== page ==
North Carolina Set to Tighten DWI Laws

The North Carolina General Assembly will consider four bills during its short session that will enhance punishments related to drunk driving, or change the way DWI prosecutions are handled in North Carolina.

  • Share on TwitterShare on FacebookShare on Google+Share on LinkedInEmail a friendRepost This
Raleigh DWI Lawyer Damon Chetson

Raleigh Criminal Lawyer Damon Chetson announces the launch of the DWI corner

While any criminal charge can incite panic, a DWI is one of the most common charges that people are cited for in North Carolina.

Raleigh, NC (PRWEB) May 16, 2014

The North Carolina General Assembly is scheduled to debate and possibly pass into law four bills that could affect the way driving while impaired charges are prosecuted and ultimately punished in the state, said Raleigh criminal lawyer Damon Chetson, owner and attorney at The Chetson Firm.

The bills would enhance punishments, alter the rules affecting the admissibility of blood results, and create a zero-tolerance rule for people who have been convicted of DWIs for three years following the reinstatement of their license.

The General Assembly will debate and address these laws during its "short session," a biennial session of the legislature.

House Bill 31 proposes to amend the current law to allow District Attorneys to prosecute people for habitual DWI if they have previously been convicted of a habitual DWI and have been now charged with a new drunk driving offense. The bill eliminates any look-back restriction, allowing prosecutors to look back as far as they wish into a person's driving history for instances of habitual DWI convictions.

House Bill 40 further reduces the number of DWIs necessary to qualify as a habitual DWI. Instead of three prior DWIs, prosecutors need only prove two prior DWIs in order to convict someone of a habitual DWI offense for the third DWI within 10 years.

"Habitual DWI convictions are relatively rare," said Raleigh DWI lawyer. "That's because it's relatively rare that someone has four DWI convictions within a single ten year span. However, it's much more common for people to have three DWI convictions, which could potentially result in a felony conviction if the new bill is passed into law."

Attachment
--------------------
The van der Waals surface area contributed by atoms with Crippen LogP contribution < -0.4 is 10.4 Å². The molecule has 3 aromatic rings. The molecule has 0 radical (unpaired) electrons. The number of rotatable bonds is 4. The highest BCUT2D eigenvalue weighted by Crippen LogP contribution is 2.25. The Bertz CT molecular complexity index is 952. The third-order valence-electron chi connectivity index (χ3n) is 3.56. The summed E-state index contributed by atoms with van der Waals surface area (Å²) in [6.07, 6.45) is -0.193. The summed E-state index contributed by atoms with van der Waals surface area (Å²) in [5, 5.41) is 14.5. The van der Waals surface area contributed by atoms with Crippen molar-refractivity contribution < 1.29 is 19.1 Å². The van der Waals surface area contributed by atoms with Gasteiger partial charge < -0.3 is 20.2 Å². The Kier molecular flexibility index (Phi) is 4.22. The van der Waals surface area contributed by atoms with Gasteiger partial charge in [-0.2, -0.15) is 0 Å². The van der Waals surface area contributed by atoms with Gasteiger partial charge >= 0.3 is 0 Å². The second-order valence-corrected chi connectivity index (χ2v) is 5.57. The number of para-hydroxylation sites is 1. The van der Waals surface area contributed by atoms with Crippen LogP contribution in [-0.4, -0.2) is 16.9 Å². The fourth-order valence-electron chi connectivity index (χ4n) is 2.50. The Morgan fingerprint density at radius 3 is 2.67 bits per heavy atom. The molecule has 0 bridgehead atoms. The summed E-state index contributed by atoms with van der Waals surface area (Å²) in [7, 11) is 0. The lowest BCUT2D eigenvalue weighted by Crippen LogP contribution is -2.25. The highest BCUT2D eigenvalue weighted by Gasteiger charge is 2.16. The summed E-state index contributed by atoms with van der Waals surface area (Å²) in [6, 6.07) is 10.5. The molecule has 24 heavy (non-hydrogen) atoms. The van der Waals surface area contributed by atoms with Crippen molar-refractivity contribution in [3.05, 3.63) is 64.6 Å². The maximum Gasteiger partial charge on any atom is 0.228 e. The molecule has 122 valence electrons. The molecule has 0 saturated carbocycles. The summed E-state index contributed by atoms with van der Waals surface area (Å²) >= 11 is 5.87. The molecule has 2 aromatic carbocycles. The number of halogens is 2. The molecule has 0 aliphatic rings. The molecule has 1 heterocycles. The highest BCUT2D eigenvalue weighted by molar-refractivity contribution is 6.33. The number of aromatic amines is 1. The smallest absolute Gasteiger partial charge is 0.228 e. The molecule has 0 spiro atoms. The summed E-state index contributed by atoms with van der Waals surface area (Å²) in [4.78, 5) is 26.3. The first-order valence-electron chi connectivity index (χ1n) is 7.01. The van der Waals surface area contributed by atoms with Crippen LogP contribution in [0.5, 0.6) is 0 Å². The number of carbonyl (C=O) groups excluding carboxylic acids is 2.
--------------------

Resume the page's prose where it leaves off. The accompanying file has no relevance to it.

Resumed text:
"While any criminal charge can incite panic, a DWI is one of the most common charges that people are cited for in North Carolina," says Mr. Chetson. "Unfortunately, this is one of the harshest states in the country in terms of prosecuting DWI cases."

Each year roughly four to five thousand people are arrested for impaired driving offenses in Wake County. The vast majority of these cases are disposed of by plea or hearing. However a relatively small number are resolved by trial.

A DWI can have far reaching impacts on a person’s life, including jail time, a permanent criminal record, fines, increased insurance rates, and immigration consequences.

House Bill 183 would allow hospitals to conduct analysis of blood or urine to determine alcohol concentrations. That bill would be particularly important in rural areas outside of Wake or Mecklenburg Counties which lack county-wide crime labs.

Disclaimer: While The Chetson Firm works hard to achieve the best possible results in every case it handles, no outcome can be guaranteed. Past results do not guarantee future results. Each case is different. If you are facing a criminal investigation or arrest, seek the immediate assistance of a criminal lawyer licensed in your state. The Chetson Firm's lawyers are licensed to practice in the state courts of North Carolina and in the federal courts of the Eastern District of North Carolina.


Contact